Refocused school nursing roles will be cluster/locality-focused and aligned and integrated with general practice and partner agencies, potentially across the 5–19 years age range, moving away from a ‘one nurse per school or learning community’ model. The National Vaccination Transformation Programme is supporting NHS boards and health and social care partnerships to identify and implement local models of delivery for national immunisation programmes, which should facilitate school nurses’ ability to fully embrace implementation of the refocused role.

Key features of the refocused school nursing role

The refocused school nursing role envisages a continuing focus on prevention, early intervention and support for the most vulnerable children over five years, following on from the role and focus of health visiting. In addition to focusing on children and families allocated an ‘additional’ health plan indicator ( HPI) at the four-year review using the GIRFEC National Practice Model assessment framework, the role will concentrate primarily on ten priority pathway areas [2] under the overall headings of vulnerable children and families, mental health and wellbeing and risk-taking behaviour:

  • emotional health and wellbeing
  • substance misuse
  • child protection
  • domestic abuse
  • looked-after children
  • homelessness
  • youth justice
  • young carers
  • transitions
  • sexual health.

Improved liaison, information-sharing and targeted interventions in these areas could achieve significantly better outcomes for children and young people.

The refocused school nurse role incorporates health assessments of all looked-after children at home or in kinship care, enabling greater access to assessment and routine screening for the most vulnerable children and young people, who are most likely to experience the poorest outcomes. Where appropriate, this will enable looked-after and accommodated children’s nurses to focus on vulnerable children and young people in residential care, and provide supervision and guidance to core services.

Partnership-working, particularly with parents/carers, the wider family, general practitioners and other health professionals, the education, criminal justice and social work sectors, and voluntary organisations, will be central to the refocused role.

Early adopters

The refocused role was tested in two early adopter sites, NHS Dumfries & Galloway and NHS Tayside (Perth and Kinross), from November 2015 to November 2016.

An evaluation was carried out after the first six months by the Scottish Collaboration for Public Health Research and Policy ( SCPHRP) [3] and a consultation exercise with school-aged children and young people was commissioned and undertaken by Children in Scotland. [4]

The aim of the evaluation was to assess how the refocused role worked in the early adopter sites and to provide learning and guidance to support national training and implementation. While the findings’ limitations were recognised, they supported the refreshed role for nursing in schools, highlighting the important part nursing can play in early identification and intervention and in achieving positive outcomes for children and young people, particularly in areas such as mental health and wellbeing.

The main findings are shown in Box 1.

Box 1. Main findings from evaluation of the refocused role in two early adopter sites

  • There was clarity of role and referral processes, enabling positive and appropriate partnership-working and effective referral mechanisms.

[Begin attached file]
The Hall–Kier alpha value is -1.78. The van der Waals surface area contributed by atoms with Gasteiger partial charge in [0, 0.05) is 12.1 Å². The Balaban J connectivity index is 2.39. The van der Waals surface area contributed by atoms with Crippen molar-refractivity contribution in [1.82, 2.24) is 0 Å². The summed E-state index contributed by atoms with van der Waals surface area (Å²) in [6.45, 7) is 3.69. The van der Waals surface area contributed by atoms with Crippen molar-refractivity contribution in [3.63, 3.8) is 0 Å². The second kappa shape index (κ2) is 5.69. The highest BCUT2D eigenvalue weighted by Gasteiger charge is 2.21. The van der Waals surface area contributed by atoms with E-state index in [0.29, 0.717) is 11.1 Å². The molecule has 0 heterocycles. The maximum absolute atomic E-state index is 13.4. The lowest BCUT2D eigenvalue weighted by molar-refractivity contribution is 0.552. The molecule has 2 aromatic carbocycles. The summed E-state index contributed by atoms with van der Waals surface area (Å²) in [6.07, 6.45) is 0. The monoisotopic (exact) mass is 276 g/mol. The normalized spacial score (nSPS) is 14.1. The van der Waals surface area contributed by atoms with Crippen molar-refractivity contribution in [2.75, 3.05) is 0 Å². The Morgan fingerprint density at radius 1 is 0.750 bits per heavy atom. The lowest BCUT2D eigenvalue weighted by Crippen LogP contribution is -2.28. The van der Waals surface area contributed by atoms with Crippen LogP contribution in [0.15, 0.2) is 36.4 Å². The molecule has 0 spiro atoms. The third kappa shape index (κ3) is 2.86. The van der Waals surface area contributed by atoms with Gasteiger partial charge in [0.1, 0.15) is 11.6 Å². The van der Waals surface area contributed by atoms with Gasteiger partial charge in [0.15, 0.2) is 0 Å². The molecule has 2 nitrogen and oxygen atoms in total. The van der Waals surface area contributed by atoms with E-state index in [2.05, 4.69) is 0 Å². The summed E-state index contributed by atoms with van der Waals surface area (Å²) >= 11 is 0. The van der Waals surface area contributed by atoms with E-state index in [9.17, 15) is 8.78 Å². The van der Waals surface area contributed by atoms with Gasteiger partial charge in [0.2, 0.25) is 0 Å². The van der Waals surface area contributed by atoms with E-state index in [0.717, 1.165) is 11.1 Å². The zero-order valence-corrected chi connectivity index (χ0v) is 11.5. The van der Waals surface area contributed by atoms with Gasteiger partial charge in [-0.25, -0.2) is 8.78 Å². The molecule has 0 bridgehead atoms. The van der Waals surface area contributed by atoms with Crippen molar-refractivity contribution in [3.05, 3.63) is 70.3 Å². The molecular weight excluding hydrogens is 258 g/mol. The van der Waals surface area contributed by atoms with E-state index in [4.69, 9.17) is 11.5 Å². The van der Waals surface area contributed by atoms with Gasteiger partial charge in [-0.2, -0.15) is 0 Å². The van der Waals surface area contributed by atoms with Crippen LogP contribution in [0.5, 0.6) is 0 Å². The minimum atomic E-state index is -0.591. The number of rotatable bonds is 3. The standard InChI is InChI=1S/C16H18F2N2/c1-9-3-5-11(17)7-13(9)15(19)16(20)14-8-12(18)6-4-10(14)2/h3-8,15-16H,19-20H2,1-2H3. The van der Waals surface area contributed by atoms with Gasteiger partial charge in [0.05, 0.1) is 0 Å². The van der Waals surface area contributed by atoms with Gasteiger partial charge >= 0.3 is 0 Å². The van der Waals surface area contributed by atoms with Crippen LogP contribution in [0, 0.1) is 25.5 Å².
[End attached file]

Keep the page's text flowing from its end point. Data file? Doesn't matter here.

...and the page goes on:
• The referral pathway most utilised in both sites was emotional health and wellbeing, where over 400 referrals took place over six to nine months.
  • The mental health pathway provided an overarching focus for the school nursing service, with the remaining nine pathways clearly impacting on children and young people’s emotional health and wellbeing. The ten existing pathways were therefore reconfigured to sit under an overarching heading of ‘Vulnerable Children and Families’, indicating the two main sources of referral and intervention (mental health and wellbeing, and risk-taking behaviour).
  • The importance of frequent and detailed holistic assessment was emphasised.
  • Complex assessment of all vulnerable children and families, in particular for looked-after children, was also found to be very important.
  • The refocused role provided clarity on school nurses’ roles in child protection.
  • Having a separate dedicated immunisation team to deliver immunisation programmes positively impacted on the ability of school nurses to implement the refocused role and deliver improved outcomes.
  • The benefits of home visiting and the importance of offering services at home, in schools and within communities was reinforced.
  • Referrals to child and adolescent mental health ( CAMH) services reduced, with possible reductions in CAMH service waiting times in future being anticipated.
  • The timing of, and threshold for, referrals into CAMH services improved.
  • A potential role for the third sector in reducing referrals to medical, CAMH and health services was identified.
  • Future benefits in educational attendance, attainment and achievement in school are anticipated.
  • School nurses’ work with parents/carers and wider families increased.
  • The refocused role supported early identification, early referral and prevention of deterioration and escalation of issues, ultimately affecting middle-to long-term health outcomes.

Educational preparation for school nurses

Work has been undertaken to refocus school nursing education pathways, preparation, clinical placements and continuing professional development activity to ensure provision responds to future service and population requirements. This has included a move to a regional model of delivery with three education providers – the University of the West of Scotland, Robert Gordon University and Queen Margaret University.

Discussions on future workforce numbers and requirements have begun, based on learning from the early adopter sites and reflecting the range of key multiagency stakeholders engaged and working with the school-aged population.

Future work

The CNO, Children and Families, Education, and Population Health directorates of the Scottish Government will work together and with NHS boards/integrated joint boards to develop an implementation plan for the school nursing/school health workforce. This will aim to scope additional detail on the interagency/multidisciplinary roles and requirements required to support health and wellbeing within the school context.

Further work to clarify the nature of a core school nurse caseload, focusing on meeting the needs of looked-after children, addressing behavioural, speech and language issues, identifying priority areas and ensuring that school-aged children and young people are reassessed at key transition points, is ongoing. Where developmental or behavioural issues have been identified pre-school, these will be further assessed and monitored by school nurses and wider interagency teams.